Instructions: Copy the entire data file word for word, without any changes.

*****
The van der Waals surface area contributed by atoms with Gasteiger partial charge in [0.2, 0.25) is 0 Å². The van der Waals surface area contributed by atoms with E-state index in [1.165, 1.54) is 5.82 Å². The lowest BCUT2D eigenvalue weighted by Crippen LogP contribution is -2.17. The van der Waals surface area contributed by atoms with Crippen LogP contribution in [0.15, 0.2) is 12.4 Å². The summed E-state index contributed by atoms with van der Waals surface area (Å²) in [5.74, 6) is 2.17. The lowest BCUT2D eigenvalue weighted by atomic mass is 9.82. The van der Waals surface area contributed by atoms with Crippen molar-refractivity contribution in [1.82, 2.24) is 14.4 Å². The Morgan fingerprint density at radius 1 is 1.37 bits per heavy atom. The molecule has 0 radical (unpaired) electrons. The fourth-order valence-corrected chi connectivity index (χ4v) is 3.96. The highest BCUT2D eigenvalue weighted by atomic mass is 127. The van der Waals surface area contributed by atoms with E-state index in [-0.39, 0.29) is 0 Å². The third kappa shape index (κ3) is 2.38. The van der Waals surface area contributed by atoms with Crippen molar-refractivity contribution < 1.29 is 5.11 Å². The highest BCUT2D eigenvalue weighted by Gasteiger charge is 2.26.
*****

The van der Waals surface area contributed by atoms with Gasteiger partial charge in [0.2, 0.25) is 0 Å². The van der Waals surface area contributed by atoms with E-state index in [1.165, 1.54) is 5.82 Å². The lowest BCUT2D eigenvalue weighted by Crippen LogP contribution is -2.17. The van der Waals surface area contributed by atoms with Crippen LogP contribution in [0.15, 0.2) is 12.4 Å². The summed E-state index contributed by atoms with van der Waals surface area (Å²) in [5.74, 6) is 2.17. The lowest BCUT2D eigenvalue weighted by atomic mass is 9.82. The van der Waals surface area contributed by atoms with Crippen molar-refractivity contribution in [1.82, 2.24) is 14.4 Å². The Morgan fingerprint density at radius 1 is 1.37 bits per heavy atom. The molecule has 0 radical (unpaired) electrons. The fourth-order valence-corrected chi connectivity index (χ4v) is 3.96. The highest BCUT2D eigenvalue weighted by atomic mass is 127. The van der Waals surface area contributed by atoms with E-state index in [-0.39, 0.29) is 0 Å². The third kappa shape index (κ3) is 2.38. The van der Waals surface area contributed by atoms with Crippen molar-refractivity contribution < 1.29 is 5.11 Å². The highest BCUT2D eigenvalue weighted by Gasteiger charge is 2.26.